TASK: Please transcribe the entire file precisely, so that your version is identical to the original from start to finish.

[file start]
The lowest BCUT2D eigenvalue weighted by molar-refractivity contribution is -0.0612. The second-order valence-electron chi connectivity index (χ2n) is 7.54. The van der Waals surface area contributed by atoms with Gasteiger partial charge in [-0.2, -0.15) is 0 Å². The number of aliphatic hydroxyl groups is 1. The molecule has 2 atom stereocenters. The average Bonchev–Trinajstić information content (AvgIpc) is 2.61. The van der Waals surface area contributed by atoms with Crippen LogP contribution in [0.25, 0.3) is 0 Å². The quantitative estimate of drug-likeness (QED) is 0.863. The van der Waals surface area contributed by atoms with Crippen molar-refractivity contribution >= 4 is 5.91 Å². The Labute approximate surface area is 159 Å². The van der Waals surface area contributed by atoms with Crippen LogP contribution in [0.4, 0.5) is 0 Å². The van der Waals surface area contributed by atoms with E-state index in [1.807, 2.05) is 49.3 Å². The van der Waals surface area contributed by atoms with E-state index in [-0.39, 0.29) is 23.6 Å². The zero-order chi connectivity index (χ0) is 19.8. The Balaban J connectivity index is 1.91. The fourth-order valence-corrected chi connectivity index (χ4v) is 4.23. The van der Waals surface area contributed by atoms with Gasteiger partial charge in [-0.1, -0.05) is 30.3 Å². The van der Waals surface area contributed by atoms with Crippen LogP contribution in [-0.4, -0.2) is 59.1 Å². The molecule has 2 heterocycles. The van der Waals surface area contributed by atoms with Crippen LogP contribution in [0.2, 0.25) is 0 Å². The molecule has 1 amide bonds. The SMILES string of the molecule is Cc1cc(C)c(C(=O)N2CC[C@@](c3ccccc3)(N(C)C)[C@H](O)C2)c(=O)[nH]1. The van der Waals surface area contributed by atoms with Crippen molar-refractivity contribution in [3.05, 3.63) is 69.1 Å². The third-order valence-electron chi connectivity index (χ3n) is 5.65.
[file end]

The lowest BCUT2D eigenvalue weighted by molar-refractivity contribution is -0.0612. The second-order valence-electron chi connectivity index (χ2n) is 7.54. The van der Waals surface area contributed by atoms with Gasteiger partial charge in [-0.2, -0.15) is 0 Å². The number of aliphatic hydroxyl groups is 1. The molecule has 2 atom stereocenters. The average Bonchev–Trinajstić information content (AvgIpc) is 2.61. The van der Waals surface area contributed by atoms with Crippen LogP contribution in [0.25, 0.3) is 0 Å². The quantitative estimate of drug-likeness (QED) is 0.863. The van der Waals surface area contributed by atoms with Crippen molar-refractivity contribution >= 4 is 5.91 Å². The Labute approximate surface area is 159 Å². The van der Waals surface area contributed by atoms with Crippen LogP contribution in [0.4, 0.5) is 0 Å². The van der Waals surface area contributed by atoms with E-state index in [1.807, 2.05) is 49.3 Å². The van der Waals surface area contributed by atoms with E-state index in [-0.39, 0.29) is 23.6 Å². The zero-order chi connectivity index (χ0) is 19.8. The Balaban J connectivity index is 1.91. The fourth-order valence-corrected chi connectivity index (χ4v) is 4.23. The van der Waals surface area contributed by atoms with Gasteiger partial charge in [-0.1, -0.05) is 30.3 Å². The van der Waals surface area contributed by atoms with Crippen LogP contribution in [-0.4, -0.2) is 59.1 Å². The molecule has 2 heterocycles. The van der Waals surface area contributed by atoms with Crippen LogP contribution in [0.2, 0.25) is 0 Å². The molecule has 1 amide bonds. The SMILES string of the molecule is Cc1cc(C)c(C(=O)N2CC[C@@](c3ccccc3)(N(C)C)[C@H](O)C2)c(=O)[nH]1. The van der Waals surface area contributed by atoms with Crippen molar-refractivity contribution in [3.05, 3.63) is 69.1 Å². The third-order valence-electron chi connectivity index (χ3n) is 5.65.